Construction outlook in Canada and US promising, but materials prices and labour shortages are creating real challenges: RISC

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Ottawa Construction News staff writer

The Canadian and US construction outlook is the highest since 2019, but labor and materials costs project to be impediment, says the Royal Institute of Chartered Surveyors (RISC).

“Feedback from respondents based in Canada and the United States suggests that activity in the construction industry is continuing to gain momentum,” RISC says in its Global Construction Monitor for the fourth quarter of 2022.

“The headline Construction Activity Index (CAI) for the former (Canada) actually edged down from +46 to +40, but remains at a level indicative of a very solid performance from the sector. Meanwhile for the US, the reading rebounded from +34 to +47 and now stands at its best level since the fourth quarter of 2019.”

“As elsewhere around the world, respondents in Canada and the US are continuing to highlight concerns about both the availability and the cost of building materials,” RISC says.           The skilled labor shortage also is creating challenges.

“Around three-quarters of respondents in both countries identified the shortages of skilled trades as a critical issue with some two-thirds drawing attention to challenges around the recruitment of quantity surveyors and project managers.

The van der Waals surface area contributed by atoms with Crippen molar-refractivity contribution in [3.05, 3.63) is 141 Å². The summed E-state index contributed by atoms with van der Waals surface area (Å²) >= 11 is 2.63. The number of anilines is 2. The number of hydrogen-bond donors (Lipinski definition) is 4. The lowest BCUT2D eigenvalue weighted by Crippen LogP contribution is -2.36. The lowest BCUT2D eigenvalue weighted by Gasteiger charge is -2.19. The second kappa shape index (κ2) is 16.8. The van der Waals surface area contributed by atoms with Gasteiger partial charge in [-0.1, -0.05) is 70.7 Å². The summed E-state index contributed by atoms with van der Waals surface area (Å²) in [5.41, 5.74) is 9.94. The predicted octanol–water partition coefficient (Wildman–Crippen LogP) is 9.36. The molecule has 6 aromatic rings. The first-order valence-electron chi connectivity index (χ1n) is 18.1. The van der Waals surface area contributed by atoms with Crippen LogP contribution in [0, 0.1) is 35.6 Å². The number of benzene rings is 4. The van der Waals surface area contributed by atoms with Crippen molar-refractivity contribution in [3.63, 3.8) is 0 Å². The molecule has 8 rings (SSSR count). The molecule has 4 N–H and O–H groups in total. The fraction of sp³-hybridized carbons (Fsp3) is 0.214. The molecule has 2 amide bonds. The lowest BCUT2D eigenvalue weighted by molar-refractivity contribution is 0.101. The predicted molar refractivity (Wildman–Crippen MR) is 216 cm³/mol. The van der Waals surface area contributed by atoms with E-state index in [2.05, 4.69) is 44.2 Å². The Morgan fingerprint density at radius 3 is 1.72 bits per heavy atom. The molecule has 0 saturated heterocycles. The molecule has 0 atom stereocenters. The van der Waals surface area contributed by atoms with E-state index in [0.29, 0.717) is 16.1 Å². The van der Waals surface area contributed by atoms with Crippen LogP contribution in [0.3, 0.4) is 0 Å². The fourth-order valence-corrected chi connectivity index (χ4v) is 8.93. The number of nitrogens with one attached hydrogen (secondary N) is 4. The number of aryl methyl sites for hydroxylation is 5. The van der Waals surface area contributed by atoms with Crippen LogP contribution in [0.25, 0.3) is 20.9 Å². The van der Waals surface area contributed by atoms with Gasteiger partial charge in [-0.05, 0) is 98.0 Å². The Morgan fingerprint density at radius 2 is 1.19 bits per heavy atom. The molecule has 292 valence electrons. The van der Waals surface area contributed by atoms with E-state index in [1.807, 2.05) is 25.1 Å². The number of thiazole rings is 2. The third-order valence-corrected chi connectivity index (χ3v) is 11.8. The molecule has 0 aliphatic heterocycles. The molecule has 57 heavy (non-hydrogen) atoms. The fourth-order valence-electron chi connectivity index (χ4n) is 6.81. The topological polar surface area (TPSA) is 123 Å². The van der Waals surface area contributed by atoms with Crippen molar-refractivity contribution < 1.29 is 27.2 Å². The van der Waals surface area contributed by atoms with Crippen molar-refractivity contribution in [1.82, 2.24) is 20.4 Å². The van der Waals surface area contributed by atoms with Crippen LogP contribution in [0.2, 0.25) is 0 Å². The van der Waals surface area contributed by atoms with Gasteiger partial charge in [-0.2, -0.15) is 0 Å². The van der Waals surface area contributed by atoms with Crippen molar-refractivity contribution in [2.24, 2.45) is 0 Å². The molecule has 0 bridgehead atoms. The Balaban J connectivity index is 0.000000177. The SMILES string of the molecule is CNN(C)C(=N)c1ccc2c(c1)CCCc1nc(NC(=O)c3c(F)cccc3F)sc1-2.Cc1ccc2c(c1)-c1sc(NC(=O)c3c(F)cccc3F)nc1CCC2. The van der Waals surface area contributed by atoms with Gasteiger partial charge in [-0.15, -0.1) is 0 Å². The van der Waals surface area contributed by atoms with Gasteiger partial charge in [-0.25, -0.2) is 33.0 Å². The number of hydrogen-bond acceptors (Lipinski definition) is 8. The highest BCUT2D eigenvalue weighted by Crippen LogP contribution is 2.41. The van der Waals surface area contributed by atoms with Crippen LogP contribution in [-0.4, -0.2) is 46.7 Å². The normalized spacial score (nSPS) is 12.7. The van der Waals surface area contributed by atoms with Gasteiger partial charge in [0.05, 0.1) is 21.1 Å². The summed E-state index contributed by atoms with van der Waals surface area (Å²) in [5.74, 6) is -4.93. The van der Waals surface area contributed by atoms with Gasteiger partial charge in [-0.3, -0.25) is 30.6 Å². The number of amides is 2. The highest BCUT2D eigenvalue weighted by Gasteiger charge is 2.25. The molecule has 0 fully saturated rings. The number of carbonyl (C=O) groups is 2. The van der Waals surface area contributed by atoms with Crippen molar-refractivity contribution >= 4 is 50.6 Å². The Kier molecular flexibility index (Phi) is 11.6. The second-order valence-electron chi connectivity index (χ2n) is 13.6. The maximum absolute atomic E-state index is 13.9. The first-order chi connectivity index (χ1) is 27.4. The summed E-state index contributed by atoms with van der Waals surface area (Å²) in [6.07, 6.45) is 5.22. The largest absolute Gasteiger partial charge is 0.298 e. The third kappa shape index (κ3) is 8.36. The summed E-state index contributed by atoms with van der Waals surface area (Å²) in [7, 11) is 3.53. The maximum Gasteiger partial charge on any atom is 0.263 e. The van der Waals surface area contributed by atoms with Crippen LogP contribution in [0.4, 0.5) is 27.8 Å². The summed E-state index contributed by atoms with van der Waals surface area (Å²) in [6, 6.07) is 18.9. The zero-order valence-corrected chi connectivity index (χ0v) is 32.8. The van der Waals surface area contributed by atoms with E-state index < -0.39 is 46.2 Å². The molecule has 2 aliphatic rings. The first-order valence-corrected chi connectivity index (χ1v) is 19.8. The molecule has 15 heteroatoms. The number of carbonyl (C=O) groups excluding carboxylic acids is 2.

“Expectations around hiring over the next twelve months are, nevertheless, still strong, with the net balance readings coming in at +47% in Canada (marginally down from +54% in Q3) and +58% in the US; this compares with +50% previously. These ambitious plans are likely to result in further upward pressure on wages. Projections from respondents suggest that the increase in skilled labour costs is likely to be in the region of 5 to 6% over the next year.”

“Construction activity in North America remained firm into the year-end according to the feedback received from survey respondents, with expectations for 2022 strongly positive in the US,” said RISC chief economist Simon Rubinsohn. “Predictably, infrastructure is viewed as likely to play a particularly important role in driving workloads, reflecting the initiatives taken by the administration in response to Covid pandemic.

However, it is significant that acceleration in activity through the year is actually viewed as being pretty broadly based with both residential and non-residential construction also set to see strong growth. Unsurprisingly, there are significant concerns around the cost and availability of key building materials as well as the requisite skilled labor to meet these ambitious plans. The challenges around recruitment of white collar as well as skilled trades is very much to the fore as an issue for the industry.”

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